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Fairly tedious. The book springs from a good and wise insight, that it is worthy to resist out relentless capitalist economy that swallows up all our time and energy. But there is no evidence that she has much to add to that basic insight. She builds the chapters around a metaphor or two and a bricolage of other authors' work... Every page screams "I am from San Francisco" -- and I say this as a staunchly liberal Californian myself. It's annoying. She's a 30yo conceptual artist who has somehow boondoggled a job at Stanford. Good for her, but you can afford to skip this one.
Bought this book, read a few chapters. In the 1st chapter the author keeps talking about some tree. Trying to come up with a novelist allegory I guess, but I got enough of that very quickly, after all I was trying to gain insight into "resisting the attention economy". The following chapters that I read consisted of just summaries of what some notable people had achieved in past, plus stories about herself. I couldn't continue beyond somewhere in chapter 3 and skimming through the rest of the book revealed a similar style. I didn't find any original thinking in the chapters that I read and was left with a feeling that the author didn't really have anything to say.
A few sparks of insight, but the vast majority of this book is a slog through random meandering academic tedium that doubles-back on itself several times just because it can. The singular insight from the book can simply be summarized as: take the time for yourself to notice the things around you and you will find new unexpected perspectives and awareness for yourself in your community and the world. A simple foundation course in guided meditation will help you reach the same conclusion and will be much more deeply personal for you than reading and attempting to internalize this mess of a book.
I bought this book after a flood of good reviews, and because I have an academic interest in the subject of mediated social spaces/non-mediated social spaces.
This book comes off as 1-part self-help, 1-part art history, and 1-part philosophy of technology. Odell talks a lot about how social media effects our lives, offers a handful of suggestions to remedy this -- but spends most of the book rambling on about various artistic and social movements, of which she says little new or original. Like many academics she confuses erudition with communication -- and in her attempt to prove to her reader that she is indeed educated, she looses them with vaguely personal and ultimately non-meaningful stories from her personal life. I kept on reading because I wanted to know what the point was to be made by the book, and after finishing it today I am convinced that the only message of this book is use technology with caution -- something said by many for centuries now-- Odell just glams it up and repackages it in the form of social media.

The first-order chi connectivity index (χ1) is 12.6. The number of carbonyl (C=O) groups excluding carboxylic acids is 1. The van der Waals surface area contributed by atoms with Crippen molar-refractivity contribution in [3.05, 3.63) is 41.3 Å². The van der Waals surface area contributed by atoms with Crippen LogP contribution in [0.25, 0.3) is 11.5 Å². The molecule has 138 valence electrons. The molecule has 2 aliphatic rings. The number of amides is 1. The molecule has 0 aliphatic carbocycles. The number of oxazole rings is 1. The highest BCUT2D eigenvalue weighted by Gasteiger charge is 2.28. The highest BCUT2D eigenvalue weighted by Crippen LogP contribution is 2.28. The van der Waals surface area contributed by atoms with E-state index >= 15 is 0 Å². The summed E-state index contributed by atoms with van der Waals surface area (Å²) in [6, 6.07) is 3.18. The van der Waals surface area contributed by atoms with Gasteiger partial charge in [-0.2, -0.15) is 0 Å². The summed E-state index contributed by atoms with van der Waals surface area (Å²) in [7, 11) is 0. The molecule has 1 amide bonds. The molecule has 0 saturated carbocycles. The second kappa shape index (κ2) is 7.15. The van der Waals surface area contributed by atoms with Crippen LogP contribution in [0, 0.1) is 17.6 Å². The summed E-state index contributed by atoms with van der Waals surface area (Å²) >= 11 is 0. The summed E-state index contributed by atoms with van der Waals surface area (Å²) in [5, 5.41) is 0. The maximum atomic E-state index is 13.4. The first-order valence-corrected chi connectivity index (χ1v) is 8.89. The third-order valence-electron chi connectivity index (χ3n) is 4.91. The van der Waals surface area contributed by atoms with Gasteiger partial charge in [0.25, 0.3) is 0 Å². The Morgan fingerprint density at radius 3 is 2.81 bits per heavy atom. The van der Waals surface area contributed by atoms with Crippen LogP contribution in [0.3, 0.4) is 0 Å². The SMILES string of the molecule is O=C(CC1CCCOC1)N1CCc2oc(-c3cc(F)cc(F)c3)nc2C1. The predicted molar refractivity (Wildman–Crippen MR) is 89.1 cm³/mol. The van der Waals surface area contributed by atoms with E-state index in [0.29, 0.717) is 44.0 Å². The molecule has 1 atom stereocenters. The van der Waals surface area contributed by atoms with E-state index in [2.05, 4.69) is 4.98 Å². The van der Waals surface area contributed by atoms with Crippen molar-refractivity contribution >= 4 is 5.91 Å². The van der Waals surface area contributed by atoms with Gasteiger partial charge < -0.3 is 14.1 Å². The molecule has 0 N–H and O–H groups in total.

If you have a high-school reading level, and are starting from scratch with contemporary philosophy/aesthetics then this is the book for you! If you have read a book on contemporary philosophy from the last 70 years -- then you can skip this very shallow and ultimately meaningless book (I wish I had). Try literally anything by Noam Chomsky or Mark Crispin Miller and you will be better off for it.
2-stars instead of 1 because her writing is quite good -- 1 star for everything else.
Some interesting insights that may be of benefit to the individual seeking a "digital detox" but in order to"do nothing" with any kind of depth Jenny Odell needs to practice meditation techniques and recommend them it to her audience.. Otherwise the vagaries of emotional and mental noise are just too overpowering for most people including herself.. She mentions Merton, Cage and Thoreau, etc., but she would have been better off considering Buddhist, Hindu and Taoist masters of doing nothing. Without them the book is rather shallow and immature